Over the next decade positive governmental changes in Spain included a new constitution and free elections. And through it all it found the strength to survive a persistent terrorist campaign waged by the ETA, a militant group seeking an independent Basque homeland.
As a sign of real progress, Spain joined and became an important part of the European Union (EU), and then most-successfully hosted the 1992 Summer Olympic Games in Barcelona.
Tragedy struck in March of 2004 when El Quida operatives bombed the Madrid subways, with almost 200 innocents killed. That forced a sweeping USA-leaning governmental change, and the countrys newly elected leadership pulled all of its troops out of Iraq.
As history books go, Spain certainly deserves its own chapter, if not two. Like many of its European neighbours, Spain still struggles with internal reforms, but this resilient and forward-looking country, with its determined and gregarious people, has so much to cheer about.
Today Spain enjoys a very positive reputation with worldwide travellers, and is one of the most visited countries on the planet.
Spanish History Timeline
1100 BC. Phoenician traders establish colony at Cádiz in southern Iberia.
228 BC. Carthaginians occupy southern and eastern Iberia.
218-220 BC. Romans defeat Carthage in Second Punic War and occupy Iberian peninsula.
74. Inhabitants of Iberia are granted full Roman citizenship.
409. Visigoths occupy Iberian peninsula.
711. Combined Arab and Berber force from northern Africa cross Strait of Gibraltar to occupy Iberian peninsula.
756. Independent Emirate is established in Iberia, with Córdoba as its capital.
913. Having re-taken territories in northern Spain, Christians establish capital in León.
1013. Powerful Caliphate of Córdoba breaks up due to internal strife; Moorish Spain split into small feuding kingdoms.
1212. Decisive Christian victory at battle of Navas de Tolosa spells the beginning of the end of Moorish rule in Spain.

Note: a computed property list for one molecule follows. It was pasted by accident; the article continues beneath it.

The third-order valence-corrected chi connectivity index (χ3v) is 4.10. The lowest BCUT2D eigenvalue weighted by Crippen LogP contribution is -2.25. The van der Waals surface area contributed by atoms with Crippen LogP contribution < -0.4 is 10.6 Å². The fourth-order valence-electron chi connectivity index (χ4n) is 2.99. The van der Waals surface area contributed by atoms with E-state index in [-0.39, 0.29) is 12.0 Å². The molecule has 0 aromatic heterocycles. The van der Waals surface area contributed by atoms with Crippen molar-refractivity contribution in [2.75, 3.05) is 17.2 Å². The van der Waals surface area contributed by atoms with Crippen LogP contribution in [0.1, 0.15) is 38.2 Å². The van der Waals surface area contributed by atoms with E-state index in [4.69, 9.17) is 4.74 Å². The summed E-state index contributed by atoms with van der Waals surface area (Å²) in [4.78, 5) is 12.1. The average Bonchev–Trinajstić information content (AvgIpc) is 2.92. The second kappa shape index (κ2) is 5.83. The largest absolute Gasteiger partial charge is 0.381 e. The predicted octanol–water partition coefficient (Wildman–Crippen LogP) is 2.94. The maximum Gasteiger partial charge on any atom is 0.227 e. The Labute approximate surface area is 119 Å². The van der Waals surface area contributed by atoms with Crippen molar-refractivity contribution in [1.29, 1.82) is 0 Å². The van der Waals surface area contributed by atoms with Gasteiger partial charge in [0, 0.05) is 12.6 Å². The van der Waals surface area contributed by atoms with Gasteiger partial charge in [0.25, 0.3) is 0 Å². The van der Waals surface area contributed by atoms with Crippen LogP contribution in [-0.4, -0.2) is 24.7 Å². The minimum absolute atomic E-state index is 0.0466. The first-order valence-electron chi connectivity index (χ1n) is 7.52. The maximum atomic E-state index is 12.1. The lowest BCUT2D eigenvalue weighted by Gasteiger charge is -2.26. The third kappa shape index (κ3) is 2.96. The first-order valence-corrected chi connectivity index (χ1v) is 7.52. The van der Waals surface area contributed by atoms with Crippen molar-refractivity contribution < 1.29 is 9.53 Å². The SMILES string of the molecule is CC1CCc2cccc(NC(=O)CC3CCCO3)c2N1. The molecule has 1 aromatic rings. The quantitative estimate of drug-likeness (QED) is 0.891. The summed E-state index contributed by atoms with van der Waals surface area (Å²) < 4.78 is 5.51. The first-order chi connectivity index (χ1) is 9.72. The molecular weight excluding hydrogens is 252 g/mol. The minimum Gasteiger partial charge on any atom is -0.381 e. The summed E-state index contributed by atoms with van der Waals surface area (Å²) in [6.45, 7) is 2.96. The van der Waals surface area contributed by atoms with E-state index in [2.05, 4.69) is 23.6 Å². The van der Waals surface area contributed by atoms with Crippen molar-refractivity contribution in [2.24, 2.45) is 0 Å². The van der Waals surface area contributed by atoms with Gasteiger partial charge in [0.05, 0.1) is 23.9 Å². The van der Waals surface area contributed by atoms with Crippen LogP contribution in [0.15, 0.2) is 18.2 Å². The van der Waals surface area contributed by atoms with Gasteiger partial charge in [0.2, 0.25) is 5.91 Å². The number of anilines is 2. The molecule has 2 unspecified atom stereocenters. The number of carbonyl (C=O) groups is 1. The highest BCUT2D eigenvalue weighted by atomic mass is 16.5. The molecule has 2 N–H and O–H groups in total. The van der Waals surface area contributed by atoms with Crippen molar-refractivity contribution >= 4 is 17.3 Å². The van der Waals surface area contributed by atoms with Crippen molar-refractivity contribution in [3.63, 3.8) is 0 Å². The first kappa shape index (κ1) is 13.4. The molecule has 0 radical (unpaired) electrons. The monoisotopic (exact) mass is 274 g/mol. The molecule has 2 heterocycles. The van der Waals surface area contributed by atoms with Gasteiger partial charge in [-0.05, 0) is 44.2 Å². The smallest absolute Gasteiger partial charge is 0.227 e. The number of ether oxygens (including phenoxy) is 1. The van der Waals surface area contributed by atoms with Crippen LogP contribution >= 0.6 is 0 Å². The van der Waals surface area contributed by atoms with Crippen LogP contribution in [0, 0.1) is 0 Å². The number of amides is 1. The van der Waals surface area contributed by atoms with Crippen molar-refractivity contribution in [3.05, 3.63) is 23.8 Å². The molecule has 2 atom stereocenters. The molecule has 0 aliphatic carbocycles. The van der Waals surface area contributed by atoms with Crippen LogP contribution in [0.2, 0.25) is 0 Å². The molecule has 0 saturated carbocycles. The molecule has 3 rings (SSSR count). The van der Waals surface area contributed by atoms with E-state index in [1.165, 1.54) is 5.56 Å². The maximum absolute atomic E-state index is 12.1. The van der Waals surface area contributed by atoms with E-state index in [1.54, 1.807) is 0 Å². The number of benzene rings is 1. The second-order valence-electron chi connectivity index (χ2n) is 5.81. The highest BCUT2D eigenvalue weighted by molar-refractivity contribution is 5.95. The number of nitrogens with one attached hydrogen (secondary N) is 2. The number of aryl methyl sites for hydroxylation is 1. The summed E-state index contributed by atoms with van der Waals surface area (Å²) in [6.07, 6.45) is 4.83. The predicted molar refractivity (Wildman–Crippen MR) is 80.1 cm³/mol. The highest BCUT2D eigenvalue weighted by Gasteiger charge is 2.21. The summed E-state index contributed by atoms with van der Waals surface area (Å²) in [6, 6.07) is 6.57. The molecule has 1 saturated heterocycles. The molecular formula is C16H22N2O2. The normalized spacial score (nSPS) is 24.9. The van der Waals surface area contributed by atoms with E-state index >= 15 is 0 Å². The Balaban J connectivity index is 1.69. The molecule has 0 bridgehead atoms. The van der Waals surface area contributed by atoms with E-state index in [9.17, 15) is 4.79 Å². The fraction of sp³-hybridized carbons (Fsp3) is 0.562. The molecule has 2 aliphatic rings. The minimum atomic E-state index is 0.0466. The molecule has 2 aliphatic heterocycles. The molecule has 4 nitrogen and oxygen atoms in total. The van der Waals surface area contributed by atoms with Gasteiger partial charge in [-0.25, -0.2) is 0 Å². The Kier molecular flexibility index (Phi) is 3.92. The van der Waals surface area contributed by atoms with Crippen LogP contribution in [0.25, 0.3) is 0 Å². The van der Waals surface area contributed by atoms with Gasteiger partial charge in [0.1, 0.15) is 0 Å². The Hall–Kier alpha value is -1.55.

1492. King Fernando and Queen Isabels army capture Granada after a long siege, the final defeat of the Moors in Spain. Jews are forced to convert to Christianity; those who refuse are expelled from Spain. Christopher Columbus sets sail on his voyage of discovery.
1702-14. War of Spanish Succession. Bourbon dynasty accedes to Spanish throne.
1808-14. Peninsular War. Spaniards rise against Napoleons occupying force. Combination of guerilla tactics and support from Wellingtons army end in French defeat.
1898. Spanish American War. Spain loses Cuba and Philippines.
1931. Spanish king is forced to abdicate. Spain becomes a republic.
1936-39. Spanish Civil War. Bloody conflict ends with General Francos victory. Dictatorship established.
1975. Franco dies, Juan Carlos de Borbón is proclaimed king. Spain becomes constitutional monarchy. Democracy would bring membership of the European Community.
1982. Spain joins NATO, becoming a member of a mainstream European organization.
1995. Spain joins the European Community.
2004. Islamic terrorists strike the Atocha train station in Madrid with bombs, killing nearly 300 and precipitating a change in government.